RECENT articles and correspondence in The Westmorland Gazette about the bridges in Kendal, and in particular Victoria Bridge, were of particular interest to me.

Major strengthening works also took place on the bridge in 1965 to take account of the increasing traffic loads.

As a newly appointed bridge engineer with Westmorland County Council in 1963, I was to investigate and, if found necessary, redesign a strengthened bridge to 1960s standards on behalf of the Ministry of Transport.

Just out of university, I was aware of a technique starting to be used on the new motorway bridges called composite design. On Victoria Bridge it was used as a modern method to interconnecting weak wrought-iron beams with strong modern concrete. It had never been used before on a historic Victorian structure. The original bridge was built using wrought iron, which was at the forefront of Victorian technology, but it was a weak material by modern standards and inadequate for increasing traffic loads.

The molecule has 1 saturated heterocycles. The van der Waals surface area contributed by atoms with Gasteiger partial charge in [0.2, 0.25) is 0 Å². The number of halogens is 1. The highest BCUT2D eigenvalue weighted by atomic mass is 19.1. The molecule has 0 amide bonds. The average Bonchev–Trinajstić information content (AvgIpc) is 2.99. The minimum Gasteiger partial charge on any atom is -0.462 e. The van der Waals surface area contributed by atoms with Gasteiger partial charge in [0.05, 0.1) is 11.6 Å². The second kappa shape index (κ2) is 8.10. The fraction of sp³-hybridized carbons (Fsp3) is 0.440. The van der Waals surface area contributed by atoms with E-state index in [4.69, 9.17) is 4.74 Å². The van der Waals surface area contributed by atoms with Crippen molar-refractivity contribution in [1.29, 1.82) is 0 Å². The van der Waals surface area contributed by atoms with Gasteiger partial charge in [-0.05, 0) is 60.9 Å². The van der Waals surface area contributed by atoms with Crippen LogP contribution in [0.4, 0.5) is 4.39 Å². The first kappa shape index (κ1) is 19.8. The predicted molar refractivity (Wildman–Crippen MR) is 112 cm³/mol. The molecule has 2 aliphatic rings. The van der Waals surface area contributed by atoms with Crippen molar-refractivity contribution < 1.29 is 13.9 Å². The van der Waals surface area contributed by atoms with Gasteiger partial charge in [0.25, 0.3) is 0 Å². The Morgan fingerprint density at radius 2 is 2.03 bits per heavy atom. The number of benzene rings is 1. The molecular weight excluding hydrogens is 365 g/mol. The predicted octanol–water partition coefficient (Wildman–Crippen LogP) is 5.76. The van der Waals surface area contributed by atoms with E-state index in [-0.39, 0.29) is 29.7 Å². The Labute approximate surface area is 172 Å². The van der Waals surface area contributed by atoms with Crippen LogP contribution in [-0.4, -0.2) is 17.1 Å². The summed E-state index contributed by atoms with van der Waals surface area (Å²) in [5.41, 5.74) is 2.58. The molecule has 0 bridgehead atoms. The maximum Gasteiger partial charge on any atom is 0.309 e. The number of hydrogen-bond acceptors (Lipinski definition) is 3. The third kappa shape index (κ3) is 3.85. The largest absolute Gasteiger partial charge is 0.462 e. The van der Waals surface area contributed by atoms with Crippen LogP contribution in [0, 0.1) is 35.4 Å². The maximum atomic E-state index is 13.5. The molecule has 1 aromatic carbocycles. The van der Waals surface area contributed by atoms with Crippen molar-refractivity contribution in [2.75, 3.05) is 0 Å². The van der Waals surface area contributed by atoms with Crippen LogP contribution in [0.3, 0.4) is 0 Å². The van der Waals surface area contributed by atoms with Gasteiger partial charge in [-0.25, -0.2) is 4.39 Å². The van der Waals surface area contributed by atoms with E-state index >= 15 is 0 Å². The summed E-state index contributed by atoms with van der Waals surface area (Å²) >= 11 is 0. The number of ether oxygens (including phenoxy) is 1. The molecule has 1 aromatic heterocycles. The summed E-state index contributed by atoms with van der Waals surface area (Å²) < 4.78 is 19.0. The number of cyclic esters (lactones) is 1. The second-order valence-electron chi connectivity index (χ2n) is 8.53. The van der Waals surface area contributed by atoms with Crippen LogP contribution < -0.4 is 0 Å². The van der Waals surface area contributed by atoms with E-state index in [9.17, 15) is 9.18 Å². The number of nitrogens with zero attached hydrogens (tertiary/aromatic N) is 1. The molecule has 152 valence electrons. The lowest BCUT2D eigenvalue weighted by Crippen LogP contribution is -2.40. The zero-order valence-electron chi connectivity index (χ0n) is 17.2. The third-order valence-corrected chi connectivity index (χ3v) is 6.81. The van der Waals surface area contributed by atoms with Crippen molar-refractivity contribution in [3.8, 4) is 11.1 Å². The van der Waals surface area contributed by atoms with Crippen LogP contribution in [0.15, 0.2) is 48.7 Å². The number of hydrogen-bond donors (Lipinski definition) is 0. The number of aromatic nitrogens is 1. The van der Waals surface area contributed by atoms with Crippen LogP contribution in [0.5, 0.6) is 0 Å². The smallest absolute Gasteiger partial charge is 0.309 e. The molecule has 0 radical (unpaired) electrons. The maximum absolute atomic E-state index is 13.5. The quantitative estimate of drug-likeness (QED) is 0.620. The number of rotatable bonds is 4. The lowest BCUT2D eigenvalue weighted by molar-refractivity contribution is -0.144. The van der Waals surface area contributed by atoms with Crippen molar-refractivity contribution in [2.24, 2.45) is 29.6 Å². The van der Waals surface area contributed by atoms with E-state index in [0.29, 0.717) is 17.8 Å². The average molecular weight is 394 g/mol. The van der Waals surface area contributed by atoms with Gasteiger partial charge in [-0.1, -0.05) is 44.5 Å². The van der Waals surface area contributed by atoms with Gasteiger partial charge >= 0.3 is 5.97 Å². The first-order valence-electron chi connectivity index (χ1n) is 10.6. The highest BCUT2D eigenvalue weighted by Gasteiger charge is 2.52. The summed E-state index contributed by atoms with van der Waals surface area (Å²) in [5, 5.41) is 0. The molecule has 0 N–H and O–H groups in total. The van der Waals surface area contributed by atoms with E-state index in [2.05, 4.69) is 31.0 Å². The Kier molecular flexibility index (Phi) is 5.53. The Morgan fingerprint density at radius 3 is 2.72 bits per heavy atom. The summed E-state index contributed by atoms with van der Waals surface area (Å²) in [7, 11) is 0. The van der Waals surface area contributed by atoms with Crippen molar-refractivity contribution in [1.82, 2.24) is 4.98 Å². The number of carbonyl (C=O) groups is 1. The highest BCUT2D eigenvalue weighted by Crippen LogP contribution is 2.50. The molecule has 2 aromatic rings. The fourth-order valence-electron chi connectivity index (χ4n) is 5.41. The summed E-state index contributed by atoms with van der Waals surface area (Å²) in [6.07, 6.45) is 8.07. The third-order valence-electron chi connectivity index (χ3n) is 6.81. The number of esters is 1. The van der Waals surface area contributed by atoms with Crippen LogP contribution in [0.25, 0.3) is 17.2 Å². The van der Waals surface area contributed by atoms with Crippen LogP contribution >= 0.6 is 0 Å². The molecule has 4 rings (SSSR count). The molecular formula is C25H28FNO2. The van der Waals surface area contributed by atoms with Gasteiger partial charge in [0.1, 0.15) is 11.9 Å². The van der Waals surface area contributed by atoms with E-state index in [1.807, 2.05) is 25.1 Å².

In the 1960s there were fewer cars and lorries but the work still involved single-line traffic and a degree of congestion. The M6 was not built and all abnormal loads travelled over the bridge through Kendal. The bridge foundations were inspected at the time and considered adequate, but this was before Storm Desmond of 2015.

The foundation stone for Victoria Bridge was laid on September 13, 1886. It was opened on June 18, 1887 by Mr R Nelson, the mayor of Kendal, and cost £4,000 to build..

The consultant for the original design was Gilbert Gilkes, a very small engineering firm in Kendal, and it was built by Mr J Shewell, a Darlington construction firm.

My novel deck design was an innovative method of strengthening a wrought-iron bridge, never used before, which became the subject of a technical paper presented at the Institution of Civil Engineers in London.

The paper won the institution's Miller prize, a prestigious award in competition with other papers throughout the UK for its innovative technique.

The novel design has stood the test of time over 55 years without any maintenance problems and there is no reason why it should not last another 55 years.

As a bridge engineer in Westmorland County Council, I went on to strengthen five other masonry arch bridges in Kendal and to build motorway bridges throughout the UK. But the strengthening of Victoria Bridge in 1963 was one of the most interesting and novel structural designs I have undertaken in my civil engineering career.

Mike Rayworth

Appin, Argyll